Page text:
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The Boots! The Boots!

I was cracking up as I translated this!

At the end of the meeting, I noticed some commotion among the people. They whispered something amongst themselves and kept glancing in the direction of other huts.

There, I saw Arasibo walking towards us, holding a pair of Spanish boots in front of him, the cause of our fears the night before. The Indian limped slowly, with the solemn air of a priest bearing a sacred relic. With that impassive face, he reached us and approached me amid the general silence. All stared at us, captivated as if they were watching a bizarre religious ceremony. Vagura—always the joker—broke the silence with a snort of suppressed laughter.

“Your boots have found you!” he said to me. “There is no escaping them now!”

Arasibo stood before me and placed the boots solemnly at my feet. And they were serious boots: massive, huge, hard as a tool of torture, with uppers reaching above the knee. And if you wore them, they were as hot as hell.

“It’s the kanaima!” I jokingly shouted, pointing to my boots as if tormented, evoking the name of the vengeful spirit.

Arnak and Lasana laughed, but Manauri preserved a serious expression. Some frowned at hearing me invoke the name of the demon.

“Yan! We do not want you to get bitten by a snake,” said the chief. “You are a precious brother to us, and there are plenty of snakes here. Listen up, people! Are there vipers here, yes or no?” he asked the rest of the Indians.

“There are! There are! Plenty! Big ones, too!” all earnestly confirmed.

“We honor our chiefs with feathered caps decorating their heads,” Manauri continued relentlessly. “Whereas you... we will honor you with these boots decorating your feet!”

“They pinch like the devil!” I objected. “They bake my feet! You can’t make me wear them!” I defended myself as best I could.

“Life brings many heavy burdens which we must bear patiently,” Manauri said in an admonishing voice. “In these boots, you will look distinguished, respectable, powerful, invincible.”

“But I will be sore and unhappy,” I waved my hands in opposition. “Come on, wise chief, in the name of god, do not make me do this.”

But Manauri was not inclined to be merciful, stubbornly insisted, and did not intend to budge. He spoke to me in polite words but with an unwavering expression and a hard look in his eyes:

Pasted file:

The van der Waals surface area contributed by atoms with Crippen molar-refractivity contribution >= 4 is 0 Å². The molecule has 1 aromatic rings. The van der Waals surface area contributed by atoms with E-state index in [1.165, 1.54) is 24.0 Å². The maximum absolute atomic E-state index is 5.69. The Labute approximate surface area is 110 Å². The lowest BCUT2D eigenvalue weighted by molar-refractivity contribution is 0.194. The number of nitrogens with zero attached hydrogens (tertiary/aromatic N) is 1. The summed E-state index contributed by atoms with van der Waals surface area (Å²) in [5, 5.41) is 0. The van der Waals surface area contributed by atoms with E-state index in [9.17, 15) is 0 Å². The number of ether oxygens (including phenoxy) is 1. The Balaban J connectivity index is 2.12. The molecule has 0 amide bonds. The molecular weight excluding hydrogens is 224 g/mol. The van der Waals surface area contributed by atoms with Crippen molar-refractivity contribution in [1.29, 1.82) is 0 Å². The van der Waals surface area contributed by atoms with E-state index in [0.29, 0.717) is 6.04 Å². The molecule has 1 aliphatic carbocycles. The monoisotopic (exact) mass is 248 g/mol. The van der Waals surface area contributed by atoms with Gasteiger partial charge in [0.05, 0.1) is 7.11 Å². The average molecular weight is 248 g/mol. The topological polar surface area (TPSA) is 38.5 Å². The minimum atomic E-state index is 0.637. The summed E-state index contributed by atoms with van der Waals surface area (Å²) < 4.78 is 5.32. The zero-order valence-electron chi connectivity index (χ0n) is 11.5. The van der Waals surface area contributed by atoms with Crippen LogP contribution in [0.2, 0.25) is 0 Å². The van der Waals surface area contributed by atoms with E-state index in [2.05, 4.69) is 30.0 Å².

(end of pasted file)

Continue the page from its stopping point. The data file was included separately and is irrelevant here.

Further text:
“I ask you, Yan, don your beautiful boots! They will be a mark of your dignity!”

The good Manauri had apparently devised for me some role of a ceremonial chief and chosen these nasty boots as my insignia of power. The devil take him! What was worse, other Indians seemed to share his view and got it into their heads that it was my honorable duty to wear these boots. Have they all lost their minds?

Only Arnak and Lasana did not take part in the general argument. They kept calm and were clearly having great fun at my expense. They had no intention of coming to my rescue. As for Vagura, his eyes sparkled with hilarity. He chuckled, addressing me in English:

“Your boots have caught you! You will now be a White Jaguar in Boots!”

He remembered—the cruel scoffer—that Lasana had called me White Jaguar, and he was determined to milk that for all the fun he could get.

Of the whole group, only Arasibo was an exception. He was still standing next to the boots and, immobile, was watching me intently. He watched my eyes and lips and was thinking something, calculating. The intensity of internal effort twisted his ugly face in a terrible grimace.

What did Arasibo want from me? How much intense desire was in that ugly face, in those little penetrating eyes!

Suddenly, I understood.

With a cunning smile, I turned to the chief:

“Well, then, Manauri, you say these are my boots?”

“They are! They are!”

“Very well then!”

I lifted them from the ground, and I handed them to Arasibo.

“There! I gift them to you!”

The chief seemed to puff up with indignation, but Arnak, Vagura, and Lasana exploded with such wholehearted and catching laughter, and Arasibo put on my boots with such lighting speed and dexterity that there was nothing left for him to do. He laughed with the rest of us and waved his hand, admitting his defeat.

When the laughter died down, Manauri declared:

“Very well, Yan. This time, I give in. But you have to promise us two things, and both are for your own good.”

“As it is a request between brothers, I agree in advance.”

“First: always, always, always watch your step, watch the ground and beware of snakes. And second, and equally important, when we enter our village, you will wear the Spanish captain’s uniform you have and the boots.”

“We are going to take that uniform with us, too?” I panicked.

“Yes, we will.”

“Very well, if you insist, I will deck myself out on our arrival. But just for our entry. Then, I will take it all off.”

“That is fine. But you will also put it on whenever other chiefs visit our village, OK?”

I looked at Manauri with admiration. The man deserved to be a tribal chief: he clearly understood the political importance of pomp and ceremony.

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